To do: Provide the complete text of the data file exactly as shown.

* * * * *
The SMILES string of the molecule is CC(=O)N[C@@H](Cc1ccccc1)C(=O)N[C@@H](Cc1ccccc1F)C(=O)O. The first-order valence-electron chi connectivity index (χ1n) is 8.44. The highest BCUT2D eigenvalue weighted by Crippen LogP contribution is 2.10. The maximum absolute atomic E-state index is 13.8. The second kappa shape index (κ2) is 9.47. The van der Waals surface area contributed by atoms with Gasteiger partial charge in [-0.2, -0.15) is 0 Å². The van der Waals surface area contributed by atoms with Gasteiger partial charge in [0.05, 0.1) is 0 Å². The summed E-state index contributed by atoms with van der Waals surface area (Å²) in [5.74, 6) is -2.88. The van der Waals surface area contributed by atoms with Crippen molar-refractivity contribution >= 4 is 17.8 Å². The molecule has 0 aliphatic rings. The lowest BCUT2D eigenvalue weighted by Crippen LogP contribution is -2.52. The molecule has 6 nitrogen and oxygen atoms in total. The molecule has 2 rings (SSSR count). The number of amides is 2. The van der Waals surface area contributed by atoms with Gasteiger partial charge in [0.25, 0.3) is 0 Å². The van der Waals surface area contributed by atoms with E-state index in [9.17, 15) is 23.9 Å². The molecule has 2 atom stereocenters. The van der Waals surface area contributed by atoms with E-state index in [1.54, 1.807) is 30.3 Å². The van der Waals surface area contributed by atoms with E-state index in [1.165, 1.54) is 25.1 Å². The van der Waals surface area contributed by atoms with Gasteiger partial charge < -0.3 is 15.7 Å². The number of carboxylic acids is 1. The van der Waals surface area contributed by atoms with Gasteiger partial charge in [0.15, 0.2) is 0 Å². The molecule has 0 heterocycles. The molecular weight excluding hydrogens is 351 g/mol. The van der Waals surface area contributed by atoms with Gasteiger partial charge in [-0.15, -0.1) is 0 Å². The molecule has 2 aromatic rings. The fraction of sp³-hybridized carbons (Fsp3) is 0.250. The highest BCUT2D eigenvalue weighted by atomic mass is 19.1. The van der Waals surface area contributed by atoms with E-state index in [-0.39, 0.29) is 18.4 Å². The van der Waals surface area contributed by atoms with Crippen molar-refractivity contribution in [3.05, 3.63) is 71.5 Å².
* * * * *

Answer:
The SMILES string of the molecule is CC(=O)N[C@@H](Cc1ccccc1)C(=O)N[C@@H](Cc1ccccc1F)C(=O)O. The first-order valence-electron chi connectivity index (χ1n) is 8.44. The highest BCUT2D eigenvalue weighted by Crippen LogP contribution is 2.10. The maximum absolute atomic E-state index is 13.8. The second kappa shape index (κ2) is 9.47. The van der Waals surface area contributed by atoms with Gasteiger partial charge in [-0.2, -0.15) is 0 Å². The van der Waals surface area contributed by atoms with Gasteiger partial charge in [0.05, 0.1) is 0 Å². The summed E-state index contributed by atoms with van der Waals surface area (Å²) in [5.74, 6) is -2.88. The van der Waals surface area contributed by atoms with Crippen molar-refractivity contribution >= 4 is 17.8 Å². The molecule has 0 aliphatic rings. The lowest BCUT2D eigenvalue weighted by Crippen LogP contribution is -2.52. The molecule has 6 nitrogen and oxygen atoms in total. The molecule has 2 rings (SSSR count). The number of amides is 2. The van der Waals surface area contributed by atoms with Gasteiger partial charge in [0.25, 0.3) is 0 Å². The van der Waals surface area contributed by atoms with E-state index in [9.17, 15) is 23.9 Å². The molecule has 2 atom stereocenters. The van der Waals surface area contributed by atoms with E-state index in [1.54, 1.807) is 30.3 Å². The van der Waals surface area contributed by atoms with E-state index in [1.165, 1.54) is 25.1 Å². The van der Waals surface area contributed by atoms with Gasteiger partial charge < -0.3 is 15.7 Å². The number of carboxylic acids is 1. The van der Waals surface area contributed by atoms with Gasteiger partial charge in [0.15, 0.2) is 0 Å². The molecule has 0 heterocycles. The molecular weight excluding hydrogens is 351 g/mol. The van der Waals surface area contributed by atoms with Gasteiger partial charge in [-0.15, -0.1) is 0 Å². The molecule has 2 aromatic rings. The fraction of sp³-hybridized carbons (Fsp3) is 0.250. The highest BCUT2D eigenvalue weighted by atomic mass is 19.1. The van der Waals surface area contributed by atoms with E-state index in [-0.39, 0.29) is 18.4 Å². The van der Waals surface area contributed by atoms with Crippen molar-refractivity contribution in [3.05, 3.63) is 71.5 Å².